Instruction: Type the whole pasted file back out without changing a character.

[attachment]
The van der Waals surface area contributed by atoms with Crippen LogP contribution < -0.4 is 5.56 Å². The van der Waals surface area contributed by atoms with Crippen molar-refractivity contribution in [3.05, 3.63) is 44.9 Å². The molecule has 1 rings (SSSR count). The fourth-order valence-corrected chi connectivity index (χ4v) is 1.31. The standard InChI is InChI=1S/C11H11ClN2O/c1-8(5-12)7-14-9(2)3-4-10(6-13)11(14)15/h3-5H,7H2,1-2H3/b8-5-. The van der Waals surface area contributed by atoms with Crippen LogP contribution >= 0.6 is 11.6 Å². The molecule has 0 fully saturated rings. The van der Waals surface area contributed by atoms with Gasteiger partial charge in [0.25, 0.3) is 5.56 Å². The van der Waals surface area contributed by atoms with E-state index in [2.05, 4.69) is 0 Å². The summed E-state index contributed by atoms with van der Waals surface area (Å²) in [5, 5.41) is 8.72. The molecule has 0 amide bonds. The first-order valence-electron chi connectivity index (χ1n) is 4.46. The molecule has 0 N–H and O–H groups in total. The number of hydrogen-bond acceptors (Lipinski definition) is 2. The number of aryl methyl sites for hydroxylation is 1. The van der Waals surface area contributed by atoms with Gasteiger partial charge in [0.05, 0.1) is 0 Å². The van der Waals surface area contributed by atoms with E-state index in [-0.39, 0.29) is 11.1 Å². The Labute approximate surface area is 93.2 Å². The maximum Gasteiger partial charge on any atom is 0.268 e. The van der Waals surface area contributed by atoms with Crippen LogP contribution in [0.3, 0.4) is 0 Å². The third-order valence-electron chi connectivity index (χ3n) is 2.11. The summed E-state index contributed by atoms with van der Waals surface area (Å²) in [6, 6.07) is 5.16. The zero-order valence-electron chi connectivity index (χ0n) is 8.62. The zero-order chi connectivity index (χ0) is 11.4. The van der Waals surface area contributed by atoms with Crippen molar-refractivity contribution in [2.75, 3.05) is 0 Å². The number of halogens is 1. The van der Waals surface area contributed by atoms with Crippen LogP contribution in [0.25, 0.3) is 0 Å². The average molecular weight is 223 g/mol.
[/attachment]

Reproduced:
The van der Waals surface area contributed by atoms with Crippen LogP contribution < -0.4 is 5.56 Å². The van der Waals surface area contributed by atoms with Crippen molar-refractivity contribution in [3.05, 3.63) is 44.9 Å². The molecule has 1 rings (SSSR count). The fourth-order valence-corrected chi connectivity index (χ4v) is 1.31. The standard InChI is InChI=1S/C11H11ClN2O/c1-8(5-12)7-14-9(2)3-4-10(6-13)11(14)15/h3-5H,7H2,1-2H3/b8-5-. The van der Waals surface area contributed by atoms with Crippen LogP contribution >= 0.6 is 11.6 Å². The molecule has 0 fully saturated rings. The van der Waals surface area contributed by atoms with Gasteiger partial charge in [0.25, 0.3) is 5.56 Å². The van der Waals surface area contributed by atoms with E-state index in [2.05, 4.69) is 0 Å². The summed E-state index contributed by atoms with van der Waals surface area (Å²) in [5, 5.41) is 8.72. The molecule has 0 amide bonds. The first-order valence-electron chi connectivity index (χ1n) is 4.46. The molecule has 0 N–H and O–H groups in total. The number of hydrogen-bond acceptors (Lipinski definition) is 2. The number of aryl methyl sites for hydroxylation is 1. The van der Waals surface area contributed by atoms with Gasteiger partial charge in [0.05, 0.1) is 0 Å². The van der Waals surface area contributed by atoms with E-state index in [-0.39, 0.29) is 11.1 Å². The Labute approximate surface area is 93.2 Å². The maximum Gasteiger partial charge on any atom is 0.268 e. The van der Waals surface area contributed by atoms with Crippen LogP contribution in [0.3, 0.4) is 0 Å². The third-order valence-electron chi connectivity index (χ3n) is 2.11. The summed E-state index contributed by atoms with van der Waals surface area (Å²) in [6, 6.07) is 5.16. The zero-order valence-electron chi connectivity index (χ0n) is 8.62. The zero-order chi connectivity index (χ0) is 11.4. The van der Waals surface area contributed by atoms with Crippen molar-refractivity contribution in [2.75, 3.05) is 0 Å². The number of halogens is 1. The van der Waals surface area contributed by atoms with Crippen LogP contribution in [0.25, 0.3) is 0 Å². The average molecular weight is 223 g/mol.